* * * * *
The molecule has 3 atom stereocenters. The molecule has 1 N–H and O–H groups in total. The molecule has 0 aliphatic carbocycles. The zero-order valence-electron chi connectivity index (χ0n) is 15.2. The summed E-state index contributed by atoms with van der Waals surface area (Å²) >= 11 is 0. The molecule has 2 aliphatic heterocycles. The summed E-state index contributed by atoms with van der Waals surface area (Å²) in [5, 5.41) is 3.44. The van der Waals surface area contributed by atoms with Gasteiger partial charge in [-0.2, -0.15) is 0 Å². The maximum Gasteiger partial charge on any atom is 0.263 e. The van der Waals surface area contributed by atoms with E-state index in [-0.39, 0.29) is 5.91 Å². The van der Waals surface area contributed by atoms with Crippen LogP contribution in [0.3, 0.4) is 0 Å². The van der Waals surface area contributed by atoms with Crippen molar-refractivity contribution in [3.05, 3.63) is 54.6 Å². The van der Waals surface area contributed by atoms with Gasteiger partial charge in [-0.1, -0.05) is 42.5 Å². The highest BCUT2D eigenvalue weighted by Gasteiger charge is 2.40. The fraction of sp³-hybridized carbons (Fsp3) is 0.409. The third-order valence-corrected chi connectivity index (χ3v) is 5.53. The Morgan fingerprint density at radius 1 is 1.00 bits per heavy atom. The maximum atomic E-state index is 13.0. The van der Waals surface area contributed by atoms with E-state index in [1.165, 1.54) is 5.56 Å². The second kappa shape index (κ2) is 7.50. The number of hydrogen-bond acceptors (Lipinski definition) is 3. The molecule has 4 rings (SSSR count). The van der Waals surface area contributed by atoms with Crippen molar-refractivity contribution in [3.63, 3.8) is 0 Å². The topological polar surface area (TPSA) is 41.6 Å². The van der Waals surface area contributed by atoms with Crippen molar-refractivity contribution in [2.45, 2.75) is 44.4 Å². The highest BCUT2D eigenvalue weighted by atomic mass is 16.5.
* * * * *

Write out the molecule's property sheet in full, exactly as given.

The molecule has 3 atom stereocenters. The molecule has 1 N–H and O–H groups in total. The molecule has 0 aliphatic carbocycles. The zero-order valence-electron chi connectivity index (χ0n) is 15.2. The summed E-state index contributed by atoms with van der Waals surface area (Å²) >= 11 is 0. The molecule has 2 aliphatic heterocycles. The summed E-state index contributed by atoms with van der Waals surface area (Å²) in [5, 5.41) is 3.44. The van der Waals surface area contributed by atoms with Gasteiger partial charge in [-0.2, -0.15) is 0 Å². The maximum Gasteiger partial charge on any atom is 0.263 e. The van der Waals surface area contributed by atoms with E-state index in [-0.39, 0.29) is 5.91 Å². The van der Waals surface area contributed by atoms with Crippen LogP contribution in [0.3, 0.4) is 0 Å². The van der Waals surface area contributed by atoms with Crippen molar-refractivity contribution in [3.05, 3.63) is 54.6 Å². The van der Waals surface area contributed by atoms with Gasteiger partial charge in [-0.1, -0.05) is 42.5 Å². The highest BCUT2D eigenvalue weighted by Gasteiger charge is 2.40. The fraction of sp³-hybridized carbons (Fsp3) is 0.409. The third-order valence-corrected chi connectivity index (χ3v) is 5.53. The Morgan fingerprint density at radius 1 is 1.00 bits per heavy atom. The maximum atomic E-state index is 13.0. The van der Waals surface area contributed by atoms with E-state index in [1.165, 1.54) is 5.56 Å². The second kappa shape index (κ2) is 7.50. The number of hydrogen-bond acceptors (Lipinski definition) is 3. The molecule has 4 rings (SSSR count). The van der Waals surface area contributed by atoms with Crippen molar-refractivity contribution in [3.63, 3.8) is 0 Å². The topological polar surface area (TPSA) is 41.6 Å². The van der Waals surface area contributed by atoms with Crippen molar-refractivity contribution in [2.45, 2.75) is 44.4 Å². The highest BCUT2D eigenvalue weighted by atomic mass is 16.5.